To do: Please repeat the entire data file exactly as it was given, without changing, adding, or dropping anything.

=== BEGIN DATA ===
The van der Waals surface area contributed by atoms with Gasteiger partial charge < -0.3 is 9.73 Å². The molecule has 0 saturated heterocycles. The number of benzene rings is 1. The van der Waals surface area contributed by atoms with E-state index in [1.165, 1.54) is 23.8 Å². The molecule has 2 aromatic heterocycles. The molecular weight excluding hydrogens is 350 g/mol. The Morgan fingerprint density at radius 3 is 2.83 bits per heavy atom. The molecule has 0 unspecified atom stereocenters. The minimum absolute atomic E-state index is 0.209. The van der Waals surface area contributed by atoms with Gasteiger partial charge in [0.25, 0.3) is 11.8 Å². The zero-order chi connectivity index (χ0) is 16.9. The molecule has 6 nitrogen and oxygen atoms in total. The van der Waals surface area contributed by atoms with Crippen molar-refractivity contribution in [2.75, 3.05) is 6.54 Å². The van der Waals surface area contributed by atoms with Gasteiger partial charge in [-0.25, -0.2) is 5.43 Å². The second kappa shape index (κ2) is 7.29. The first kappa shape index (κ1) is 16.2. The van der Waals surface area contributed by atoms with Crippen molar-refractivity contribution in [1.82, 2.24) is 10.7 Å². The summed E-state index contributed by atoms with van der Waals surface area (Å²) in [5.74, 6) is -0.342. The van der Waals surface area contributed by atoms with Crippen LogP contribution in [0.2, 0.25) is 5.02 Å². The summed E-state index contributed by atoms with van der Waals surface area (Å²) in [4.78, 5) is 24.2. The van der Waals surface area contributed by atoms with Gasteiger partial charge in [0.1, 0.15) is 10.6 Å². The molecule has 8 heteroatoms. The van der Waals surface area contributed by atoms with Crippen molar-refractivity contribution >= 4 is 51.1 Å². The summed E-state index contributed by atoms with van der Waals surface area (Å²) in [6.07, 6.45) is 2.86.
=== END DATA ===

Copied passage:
The van der Waals surface area contributed by atoms with Gasteiger partial charge < -0.3 is 9.73 Å². The molecule has 0 saturated heterocycles. The number of benzene rings is 1. The van der Waals surface area contributed by atoms with E-state index in [1.165, 1.54) is 23.8 Å². The molecule has 2 aromatic heterocycles. The molecular weight excluding hydrogens is 350 g/mol. The Morgan fingerprint density at radius 3 is 2.83 bits per heavy atom. The molecule has 0 unspecified atom stereocenters. The minimum absolute atomic E-state index is 0.209. The van der Waals surface area contributed by atoms with Gasteiger partial charge in [0.25, 0.3) is 11.8 Å². The zero-order chi connectivity index (χ0) is 16.9. The molecule has 6 nitrogen and oxygen atoms in total. The van der Waals surface area contributed by atoms with Crippen molar-refractivity contribution in [2.75, 3.05) is 6.54 Å². The van der Waals surface area contributed by atoms with Gasteiger partial charge in [-0.25, -0.2) is 5.43 Å². The second kappa shape index (κ2) is 7.29. The first kappa shape index (κ1) is 16.2. The van der Waals surface area contributed by atoms with Crippen molar-refractivity contribution in [1.82, 2.24) is 10.7 Å². The summed E-state index contributed by atoms with van der Waals surface area (Å²) in [5.74, 6) is -0.342. The van der Waals surface area contributed by atoms with Crippen LogP contribution in [0.2, 0.25) is 5.02 Å². The summed E-state index contributed by atoms with van der Waals surface area (Å²) in [4.78, 5) is 24.2. The van der Waals surface area contributed by atoms with Gasteiger partial charge in [0.1, 0.15) is 10.6 Å². The molecule has 8 heteroatoms. The van der Waals surface area contributed by atoms with Crippen molar-refractivity contribution >= 4 is 51.1 Å². The summed E-state index contributed by atoms with van der Waals surface area (Å²) in [6.07, 6.45) is 2.86.